Our Story
Communicating from the Heart
Evelyn Chen
Speech-Language Therapist, NULL
Published on 10/07/19
Meet Evelyn Chen, a speech-language therapist who enables people with communication and/or swallowing difficulties to communicate to the best of their ability. This is her story. 


What sparked your interest in social service?

While in university, I volunteered with adults with varying disabilities. I realised how their communication difficulties affected their relationships with others and consequently, their quality of life. I became inspired to help people communicate better and working in social service offers me the best opportunity to do so.
 
Why did you choose your specialisation? What are your roles and responsibilities?

Communication is a crucial aspect of our lives that we often take for granted. I realised how frustrating it can be for children facing communication difficulties to understand their world and express themselves. I saw meaning in being the bridge of communication for them. I am a Speech-Language Therapist at a social service organisation where I assess communicative difficulties and provide therapy based on individual needs. 

What are some challenges you face at work? How do you overcome them?

My main challenge is getting various stakeholders involved. Most people may see therapy as the sole responsibility of the therapist, but it is most effective when stakeholders, such as parents and teachers, also work on common goals for the child. I often share with stakeholders the importance of a collaborative and supportive working relationship, and keep in regular contact with them throughout the therapy process.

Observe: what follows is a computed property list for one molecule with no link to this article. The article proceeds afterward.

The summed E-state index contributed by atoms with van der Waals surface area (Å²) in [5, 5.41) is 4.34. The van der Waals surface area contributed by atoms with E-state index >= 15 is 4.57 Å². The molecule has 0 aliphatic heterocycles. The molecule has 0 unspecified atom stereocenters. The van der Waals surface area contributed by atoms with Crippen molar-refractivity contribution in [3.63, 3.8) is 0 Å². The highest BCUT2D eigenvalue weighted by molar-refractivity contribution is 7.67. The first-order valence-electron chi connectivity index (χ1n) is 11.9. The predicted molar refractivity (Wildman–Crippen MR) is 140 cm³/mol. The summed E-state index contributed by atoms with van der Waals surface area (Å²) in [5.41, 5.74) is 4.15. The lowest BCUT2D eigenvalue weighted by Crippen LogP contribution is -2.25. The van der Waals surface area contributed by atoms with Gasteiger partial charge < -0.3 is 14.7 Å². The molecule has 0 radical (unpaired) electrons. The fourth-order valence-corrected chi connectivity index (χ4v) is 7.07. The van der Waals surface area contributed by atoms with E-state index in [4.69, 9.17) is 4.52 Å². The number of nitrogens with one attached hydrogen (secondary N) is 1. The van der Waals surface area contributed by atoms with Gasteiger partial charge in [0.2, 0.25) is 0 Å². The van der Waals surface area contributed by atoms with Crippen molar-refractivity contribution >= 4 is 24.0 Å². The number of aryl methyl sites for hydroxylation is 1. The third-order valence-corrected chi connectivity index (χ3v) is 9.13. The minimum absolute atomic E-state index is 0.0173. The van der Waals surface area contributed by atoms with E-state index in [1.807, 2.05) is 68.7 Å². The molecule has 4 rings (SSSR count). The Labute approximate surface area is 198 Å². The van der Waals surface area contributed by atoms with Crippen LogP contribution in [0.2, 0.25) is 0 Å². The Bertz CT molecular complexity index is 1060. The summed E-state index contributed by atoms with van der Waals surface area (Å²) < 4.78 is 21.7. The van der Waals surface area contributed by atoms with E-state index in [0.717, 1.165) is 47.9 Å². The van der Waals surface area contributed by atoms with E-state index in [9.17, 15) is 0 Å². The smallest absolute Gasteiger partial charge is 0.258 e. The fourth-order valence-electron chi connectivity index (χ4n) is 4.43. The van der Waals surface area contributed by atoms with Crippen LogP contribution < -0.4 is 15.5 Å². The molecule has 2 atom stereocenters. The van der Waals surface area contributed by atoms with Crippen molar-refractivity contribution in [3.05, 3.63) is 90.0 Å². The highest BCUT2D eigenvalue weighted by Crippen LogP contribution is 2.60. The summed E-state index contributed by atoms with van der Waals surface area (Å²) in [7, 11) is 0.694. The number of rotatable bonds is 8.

What are some memorable experiences in your career?

I worked with a client with autism whose mother needed support in understanding her child’s challenging behaviourial traits. I helped her realise that her child was probably demonstrating these traits to communicate a need or frustration, and not because of bad behaviour. After sharing with her on how to communicate with her child at a level that he understood better, she was able to connect with her child better and saw an improvement in the way he expressed himself.

What is one myth that you would like to dispel about the social service profession?

The perception is that the social service sector is an unexciting one with limited opportunities for development. On the contrary, it is growing at a fast pace, with attractive remuneration, and opportunities for career development. As more attention is placed on the sector, and as it gears up to serve the increasing needs of our society, we can only look forward to exciting times ahead. 

How has the social service scholarship benefitted you?

The social service scholarship allowed me to pursue my master’s in speech-language therapy overseas. This broadened my exposure to how speech-language therapy is practised internationally. With a diversified pool of knowledge and skills acquired, I can contribute more back here in Singapore. The scholarship also provides rotation opportunities to different agencies every two years. Through this, I gain a variety of clinical experiences with different agencies and client demographics which gives me a macro perspective of various therapy models and organisational structures.

What advice would you give to those considering a scholarship with NCSS?

 A social service scholar should have the heart to serve. With the passion to serve your clients, you will continuously strive to do your best for them even during difficult times. Having an openness to learn is another crucial quality that would improve your skills as a clinician and improve your service. 
Pictured is Evelyn with her picture tools in a therapy session.